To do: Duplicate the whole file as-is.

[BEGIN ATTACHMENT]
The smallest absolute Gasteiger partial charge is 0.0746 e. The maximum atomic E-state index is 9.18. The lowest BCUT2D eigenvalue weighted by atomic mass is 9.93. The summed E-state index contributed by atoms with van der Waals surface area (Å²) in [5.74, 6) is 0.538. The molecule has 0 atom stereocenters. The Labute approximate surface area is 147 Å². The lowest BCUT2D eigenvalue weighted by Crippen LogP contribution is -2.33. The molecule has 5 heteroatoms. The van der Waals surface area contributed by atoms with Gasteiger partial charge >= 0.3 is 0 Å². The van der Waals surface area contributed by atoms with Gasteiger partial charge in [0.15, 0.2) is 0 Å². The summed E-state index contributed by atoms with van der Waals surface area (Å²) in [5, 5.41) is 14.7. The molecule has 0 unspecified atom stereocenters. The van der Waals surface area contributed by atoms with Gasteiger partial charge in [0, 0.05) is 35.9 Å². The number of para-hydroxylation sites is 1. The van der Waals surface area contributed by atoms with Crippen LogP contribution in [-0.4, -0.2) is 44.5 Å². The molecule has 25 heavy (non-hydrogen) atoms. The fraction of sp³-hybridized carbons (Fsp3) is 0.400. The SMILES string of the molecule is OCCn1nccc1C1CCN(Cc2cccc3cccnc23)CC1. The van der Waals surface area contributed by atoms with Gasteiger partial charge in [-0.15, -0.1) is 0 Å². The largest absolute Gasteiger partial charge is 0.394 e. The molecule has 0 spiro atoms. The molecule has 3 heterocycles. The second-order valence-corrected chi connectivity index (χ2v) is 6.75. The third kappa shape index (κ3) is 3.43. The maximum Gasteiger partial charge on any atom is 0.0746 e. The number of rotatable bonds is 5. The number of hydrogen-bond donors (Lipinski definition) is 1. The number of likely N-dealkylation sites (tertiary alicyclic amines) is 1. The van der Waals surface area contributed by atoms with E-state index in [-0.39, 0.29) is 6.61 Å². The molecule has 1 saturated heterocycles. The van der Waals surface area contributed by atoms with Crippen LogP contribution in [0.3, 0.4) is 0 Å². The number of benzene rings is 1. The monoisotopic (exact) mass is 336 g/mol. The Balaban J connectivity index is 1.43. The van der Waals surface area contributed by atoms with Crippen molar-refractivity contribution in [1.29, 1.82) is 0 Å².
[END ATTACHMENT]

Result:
The smallest absolute Gasteiger partial charge is 0.0746 e. The maximum atomic E-state index is 9.18. The lowest BCUT2D eigenvalue weighted by atomic mass is 9.93. The summed E-state index contributed by atoms with van der Waals surface area (Å²) in [5.74, 6) is 0.538. The molecule has 0 atom stereocenters. The Labute approximate surface area is 147 Å². The lowest BCUT2D eigenvalue weighted by Crippen LogP contribution is -2.33. The molecule has 5 heteroatoms. The van der Waals surface area contributed by atoms with Gasteiger partial charge >= 0.3 is 0 Å². The van der Waals surface area contributed by atoms with Gasteiger partial charge in [0.15, 0.2) is 0 Å². The summed E-state index contributed by atoms with van der Waals surface area (Å²) in [5, 5.41) is 14.7. The molecule has 0 unspecified atom stereocenters. The van der Waals surface area contributed by atoms with Gasteiger partial charge in [0, 0.05) is 35.9 Å². The number of para-hydroxylation sites is 1. The van der Waals surface area contributed by atoms with Crippen LogP contribution in [-0.4, -0.2) is 44.5 Å². The molecule has 25 heavy (non-hydrogen) atoms. The fraction of sp³-hybridized carbons (Fsp3) is 0.400. The SMILES string of the molecule is OCCn1nccc1C1CCN(Cc2cccc3cccnc23)CC1. The van der Waals surface area contributed by atoms with Gasteiger partial charge in [-0.15, -0.1) is 0 Å². The largest absolute Gasteiger partial charge is 0.394 e. The molecule has 0 spiro atoms. The molecule has 3 heterocycles. The second-order valence-corrected chi connectivity index (χ2v) is 6.75. The third kappa shape index (κ3) is 3.43. The maximum Gasteiger partial charge on any atom is 0.0746 e. The number of rotatable bonds is 5. The number of hydrogen-bond donors (Lipinski definition) is 1. The number of likely N-dealkylation sites (tertiary alicyclic amines) is 1. The van der Waals surface area contributed by atoms with E-state index in [-0.39, 0.29) is 6.61 Å². The molecule has 1 saturated heterocycles. The van der Waals surface area contributed by atoms with Crippen LogP contribution in [0.3, 0.4) is 0 Å². The number of benzene rings is 1. The monoisotopic (exact) mass is 336 g/mol. The Balaban J connectivity index is 1.43. The van der Waals surface area contributed by atoms with Crippen molar-refractivity contribution in [1.29, 1.82) is 0 Å².